Ireland’s Gay and Lesbian Equality Network has launched the “Stop LGBT Hate Crime” campaign which encourages people to report LGBT hate crimes and incidents directly to police and to log incidents they witness or experience at the campaign website
Ireland’s Gay and Lesbian Equality Network (GLEN) has launched the “Stop LGBT Hate Crime” campaign which encourages people to report LGBT hate crimes and incidents directly to police and to log incidents they witness or experience at the campaign website.
The ‘Stop LGBT Hate Crime’ campaign also highlights support services available for LGBT people who experience harassment or violence, reports Breaking News.
It is estimated that one third of Irish LGBT people have been physically or sexually attacked while half have been harassed in the last five years. However, only 17 homophobic incidents were registered with the police in 2013.
At the launch of the campaign, Minister of State for New Communities, Culture and Equality Aodhan Ó Ríordáin TD said:
"No one should ever feel threatened or at risk because of their sexual orientation or gender identity. If someone does feel that they are a victim of LGBT hate crime, or indeed any hate crime, then it is imperative that they report this matter to the Gardaí [police].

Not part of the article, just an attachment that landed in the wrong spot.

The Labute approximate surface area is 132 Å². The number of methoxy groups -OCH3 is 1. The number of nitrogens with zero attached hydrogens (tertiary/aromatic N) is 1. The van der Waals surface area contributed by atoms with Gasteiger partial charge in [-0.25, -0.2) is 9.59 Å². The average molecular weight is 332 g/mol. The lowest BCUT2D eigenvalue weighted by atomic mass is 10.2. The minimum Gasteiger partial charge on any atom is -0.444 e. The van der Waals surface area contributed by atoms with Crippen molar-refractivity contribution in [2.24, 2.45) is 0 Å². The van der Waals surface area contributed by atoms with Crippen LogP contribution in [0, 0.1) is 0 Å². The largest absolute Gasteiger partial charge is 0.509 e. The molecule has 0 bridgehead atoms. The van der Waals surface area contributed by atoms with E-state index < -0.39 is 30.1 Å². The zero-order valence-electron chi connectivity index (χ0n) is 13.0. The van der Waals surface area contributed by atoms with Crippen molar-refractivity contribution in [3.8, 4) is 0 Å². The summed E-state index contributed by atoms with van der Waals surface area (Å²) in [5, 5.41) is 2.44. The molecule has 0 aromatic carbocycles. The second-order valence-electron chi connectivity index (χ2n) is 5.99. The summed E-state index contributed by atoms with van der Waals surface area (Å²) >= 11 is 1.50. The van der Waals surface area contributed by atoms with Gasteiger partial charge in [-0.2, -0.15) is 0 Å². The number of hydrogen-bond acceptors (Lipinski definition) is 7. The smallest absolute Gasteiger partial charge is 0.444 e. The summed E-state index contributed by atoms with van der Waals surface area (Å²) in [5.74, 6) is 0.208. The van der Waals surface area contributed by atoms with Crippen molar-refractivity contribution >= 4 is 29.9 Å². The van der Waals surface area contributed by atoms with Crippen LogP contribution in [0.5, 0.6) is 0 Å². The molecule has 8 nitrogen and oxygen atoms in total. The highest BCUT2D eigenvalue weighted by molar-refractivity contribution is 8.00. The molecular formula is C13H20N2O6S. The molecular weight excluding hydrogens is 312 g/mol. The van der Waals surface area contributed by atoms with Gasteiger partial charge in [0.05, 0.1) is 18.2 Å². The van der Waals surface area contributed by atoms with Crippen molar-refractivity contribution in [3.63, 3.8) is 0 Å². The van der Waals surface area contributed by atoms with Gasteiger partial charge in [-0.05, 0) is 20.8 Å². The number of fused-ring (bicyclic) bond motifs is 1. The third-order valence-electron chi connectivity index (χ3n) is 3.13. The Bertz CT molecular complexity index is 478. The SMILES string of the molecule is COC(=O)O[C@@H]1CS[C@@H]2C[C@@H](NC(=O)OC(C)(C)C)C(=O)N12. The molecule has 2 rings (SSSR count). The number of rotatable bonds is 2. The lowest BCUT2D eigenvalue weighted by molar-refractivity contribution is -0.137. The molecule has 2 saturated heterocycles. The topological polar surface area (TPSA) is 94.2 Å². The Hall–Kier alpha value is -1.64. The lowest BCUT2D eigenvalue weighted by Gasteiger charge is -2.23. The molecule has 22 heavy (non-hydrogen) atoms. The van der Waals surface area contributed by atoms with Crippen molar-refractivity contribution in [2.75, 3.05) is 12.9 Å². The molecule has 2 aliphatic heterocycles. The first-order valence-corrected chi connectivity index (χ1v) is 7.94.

"It is only when we record these incidents and have an accurate data map of when, how and where they happen that we can effectively tackle this issue.”
Nathalie Weadick, co-chair of GLEN, said:
“There has been great progress in Ireland for LGBT people over the last decade. However, despite this progress, LGBT people are still experience alarming levels of violence and harassment, simply because of who they are.
“Fear, self-censorship and excessive caution should not be part of the daily reality for many LGBT people. Whether at school, at home or in public, LGBT people should be able go about their daily lives with the same sense of security that others enjoy.
“Our aim is for an Ireland where a lesbian or gay couple can walk, hand-in-hand, without fear, down the main street of any town in Ireland, like any other couple. This campaign is a further step towards that goal."
Ireland is expected to hold a referendum on same-sex marriage in April or May of next year. Irish voters have been encouraged to register to vote prior to the referendum by public figures including Colin Farrell and Irish Prime Minister Enda Kenny.
Listen to an interview with Craig Dwyer, GLEN Policy and Projects Officer, AFTER THE JUMP…